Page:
OK, we'll be up front about it. There is a lot about A Prayer for Owen Meany that can feel sort of hard to relate to. First of all, Owen is totally over-the-top. There isn't just one thing that's weird about Owen. He's sort of like a living, breathing cartoon – he's a tiny, floppy-eared kid who's chock-full of religious belief and moral principles who loves Liberace, baseball cards, and his best friend's mom. Oh, yeah, and he talks like he's shouting out of his nose. Don't even get us started on what happens in the book. It's like your favorite sitcom exploded all over the lovechild of the Lifetime Movie of the Week and a Televangelist special, resulting in a comic tragedy that's full of questions about God. What do I do with this? you ask.
Well, sure, A Prayer for Owen Meany isn't always the most realistic novel you've ever read, but that doesn't mean that there aren't aspects of it that all of us can relate to. When you look past the crazy characters, bizarre events, and unbelievable coincidences, you end up with a really poignant and thoughtful look at the incredibly strong friendship between two boys in the process of growing up. Deep down, Owen and Johnny are like most of us: they may not be the coolest kids in school, but they have each other. They may face adversity, but they find strength in their friendship. They learn together, and they learn from each other. The constantly reflect on the things they've done and the things they can't control. They worry about the future. They worry about themselves. They worry about each other. Doesn't that sound kind of like your relationship with your best friend?
Oh, and back to that "crazy characters, bizarre events, and unbelievable coincidences" thing – trust us, what happens in this book should be enough to get you hooked. Just saying.
Irving's Official Website
Learn more about the author and his other works.
Academy of Achievement
This site profiles John Irving, and includes a brief biography, interview, and photo gallery.
Alfred Kazin on A Prayer for Owen Meany
Alfred Kazin reviews <em>A Prayer for Owen Meany</em> for the <em>New York Times</em>, March 12, 1989. Look out: it's not altogether friendly.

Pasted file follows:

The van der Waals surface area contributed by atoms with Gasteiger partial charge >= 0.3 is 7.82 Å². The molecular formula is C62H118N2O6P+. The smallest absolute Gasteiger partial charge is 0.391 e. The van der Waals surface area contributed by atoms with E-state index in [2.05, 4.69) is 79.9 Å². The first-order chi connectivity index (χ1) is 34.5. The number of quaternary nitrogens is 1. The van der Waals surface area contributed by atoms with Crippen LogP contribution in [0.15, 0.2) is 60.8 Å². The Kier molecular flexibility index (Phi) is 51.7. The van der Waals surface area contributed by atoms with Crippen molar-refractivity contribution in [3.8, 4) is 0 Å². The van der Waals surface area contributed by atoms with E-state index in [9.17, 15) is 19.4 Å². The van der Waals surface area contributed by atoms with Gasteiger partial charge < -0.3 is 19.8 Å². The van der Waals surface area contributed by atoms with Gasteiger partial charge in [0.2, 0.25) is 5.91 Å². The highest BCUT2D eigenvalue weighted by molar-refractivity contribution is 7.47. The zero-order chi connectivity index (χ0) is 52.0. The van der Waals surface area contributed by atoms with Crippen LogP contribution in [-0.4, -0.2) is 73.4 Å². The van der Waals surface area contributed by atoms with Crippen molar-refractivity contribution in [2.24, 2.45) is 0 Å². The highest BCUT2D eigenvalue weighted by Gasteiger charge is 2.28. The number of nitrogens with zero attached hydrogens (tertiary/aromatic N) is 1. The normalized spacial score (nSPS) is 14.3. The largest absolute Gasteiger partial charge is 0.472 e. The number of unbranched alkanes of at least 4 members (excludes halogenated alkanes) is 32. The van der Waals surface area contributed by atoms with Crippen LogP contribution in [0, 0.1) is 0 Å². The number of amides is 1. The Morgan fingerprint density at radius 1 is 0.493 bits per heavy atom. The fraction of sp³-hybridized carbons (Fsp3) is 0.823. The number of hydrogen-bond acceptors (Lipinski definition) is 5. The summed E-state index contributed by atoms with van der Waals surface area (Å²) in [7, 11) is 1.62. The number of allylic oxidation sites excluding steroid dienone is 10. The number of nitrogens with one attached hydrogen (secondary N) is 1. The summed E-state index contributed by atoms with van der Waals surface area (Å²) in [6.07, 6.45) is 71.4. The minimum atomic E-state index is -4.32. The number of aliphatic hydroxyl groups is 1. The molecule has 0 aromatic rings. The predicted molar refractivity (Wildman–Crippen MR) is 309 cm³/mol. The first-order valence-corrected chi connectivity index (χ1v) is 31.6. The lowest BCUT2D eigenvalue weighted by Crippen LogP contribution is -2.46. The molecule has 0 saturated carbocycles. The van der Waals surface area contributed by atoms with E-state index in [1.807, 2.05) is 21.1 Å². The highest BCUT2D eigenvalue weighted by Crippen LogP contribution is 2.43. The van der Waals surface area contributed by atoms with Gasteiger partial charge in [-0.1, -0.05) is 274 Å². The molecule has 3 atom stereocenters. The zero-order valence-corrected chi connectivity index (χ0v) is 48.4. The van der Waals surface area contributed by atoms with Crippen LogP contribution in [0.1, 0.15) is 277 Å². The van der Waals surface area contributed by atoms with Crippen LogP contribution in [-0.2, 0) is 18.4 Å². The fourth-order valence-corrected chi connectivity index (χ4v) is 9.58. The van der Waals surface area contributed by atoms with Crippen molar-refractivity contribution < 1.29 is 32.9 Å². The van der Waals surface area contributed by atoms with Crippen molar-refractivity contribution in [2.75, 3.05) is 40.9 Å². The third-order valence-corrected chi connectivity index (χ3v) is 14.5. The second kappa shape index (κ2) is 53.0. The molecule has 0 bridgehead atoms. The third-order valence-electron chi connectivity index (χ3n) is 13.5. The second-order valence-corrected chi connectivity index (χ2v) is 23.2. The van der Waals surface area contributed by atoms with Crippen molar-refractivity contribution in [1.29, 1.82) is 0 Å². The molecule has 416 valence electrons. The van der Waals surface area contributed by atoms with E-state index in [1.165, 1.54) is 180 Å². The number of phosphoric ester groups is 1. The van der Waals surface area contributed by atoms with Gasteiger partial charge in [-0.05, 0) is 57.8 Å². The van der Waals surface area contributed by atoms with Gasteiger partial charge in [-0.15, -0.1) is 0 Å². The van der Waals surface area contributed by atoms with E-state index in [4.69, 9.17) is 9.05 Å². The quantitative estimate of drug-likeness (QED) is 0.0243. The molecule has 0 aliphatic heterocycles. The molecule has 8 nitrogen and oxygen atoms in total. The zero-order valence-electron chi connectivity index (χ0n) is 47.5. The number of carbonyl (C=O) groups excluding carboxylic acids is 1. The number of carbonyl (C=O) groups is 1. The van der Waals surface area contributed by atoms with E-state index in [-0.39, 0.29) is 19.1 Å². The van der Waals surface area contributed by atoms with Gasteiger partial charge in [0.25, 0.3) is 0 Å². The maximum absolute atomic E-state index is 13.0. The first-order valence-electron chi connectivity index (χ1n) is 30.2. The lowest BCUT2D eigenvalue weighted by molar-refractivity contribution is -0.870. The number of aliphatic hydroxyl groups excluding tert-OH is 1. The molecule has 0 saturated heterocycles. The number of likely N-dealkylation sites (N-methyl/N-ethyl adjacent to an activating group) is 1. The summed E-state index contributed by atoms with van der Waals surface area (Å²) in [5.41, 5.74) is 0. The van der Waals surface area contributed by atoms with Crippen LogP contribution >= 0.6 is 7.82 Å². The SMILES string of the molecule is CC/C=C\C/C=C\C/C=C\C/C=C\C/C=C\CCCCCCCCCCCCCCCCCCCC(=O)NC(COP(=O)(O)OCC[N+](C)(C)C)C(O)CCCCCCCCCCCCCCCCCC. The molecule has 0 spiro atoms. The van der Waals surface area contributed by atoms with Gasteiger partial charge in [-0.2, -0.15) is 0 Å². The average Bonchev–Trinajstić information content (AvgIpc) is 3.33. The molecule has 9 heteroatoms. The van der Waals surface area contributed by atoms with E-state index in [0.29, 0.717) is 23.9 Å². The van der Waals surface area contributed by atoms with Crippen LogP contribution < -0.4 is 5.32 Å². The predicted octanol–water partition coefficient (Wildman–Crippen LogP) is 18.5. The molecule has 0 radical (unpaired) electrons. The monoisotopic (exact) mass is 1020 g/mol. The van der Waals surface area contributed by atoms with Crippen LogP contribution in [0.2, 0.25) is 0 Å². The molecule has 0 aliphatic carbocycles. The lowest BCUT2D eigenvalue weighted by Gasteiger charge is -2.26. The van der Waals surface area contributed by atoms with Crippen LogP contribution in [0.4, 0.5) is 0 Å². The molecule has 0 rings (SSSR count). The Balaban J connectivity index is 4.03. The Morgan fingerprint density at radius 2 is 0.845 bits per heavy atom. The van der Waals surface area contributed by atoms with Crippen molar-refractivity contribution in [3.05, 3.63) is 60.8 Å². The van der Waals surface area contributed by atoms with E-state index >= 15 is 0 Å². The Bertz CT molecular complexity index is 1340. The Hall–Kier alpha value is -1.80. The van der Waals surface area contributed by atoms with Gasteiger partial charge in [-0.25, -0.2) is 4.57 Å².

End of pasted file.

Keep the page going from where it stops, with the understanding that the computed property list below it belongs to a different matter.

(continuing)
"John Irving: 19th-Century Novelist for These Times"
Richard Bernstein interviews John Irving for the <em>New York Times Book Review</em>, April 25, 1989
Author Talks: John Irving
John Irving talks about his influences, writing process, and more for bookreporter.com
Simon Birch (1998)
<em>Simon Birch</em> is a loose adaptation of <em>A Prayer for Owen Meany</em>. It stars Ian Michael Smith, Ashley Judd, and Jim Carrey.
An Interview with John Irving
John Irving dishes on the craft of writing a novel. You can really see how his own insights figure into his characters.
The Thrill of the Blank Page
John Irving talks about the excitement with which he approaches the craft of writing.
And now, for something completely different…
John Irving talks about getting tattoos.
Simon Birch trailer
A trailer for the movie <em>Simon Birch</em>, which is loosely based on the novel.
An Audio Book Version of A Prayer for Owen Meany
An excerpt from A Prayer for Owen Meany read by Joe Barrett.
Intersections: In the Footsteps of Charles Dickens
Irving talks with NPR about his love of Dickens, and responds to critics' claims that his love of Dickens damages his writing.
My Guilty Pleasure
Novelist Joshua Braff shares with NPR listeners how reading John Irving's novels is his "guilty pleasure." Really? Doesn't seem very "guilty" to us…
Matthew Detmer as Owen Meany
Here's a photo from a stage adaptation of <em>A Prayer for Owen Meany</em> – this is almost <em>exactly</em> what we pictured Owen looking like!
John and Owen
Actors David Ivers and Michael Wartella portray John and Owen in a Denver production of <em>A Prayer for Owen Meany</em>.
A photo of our main man John Irving.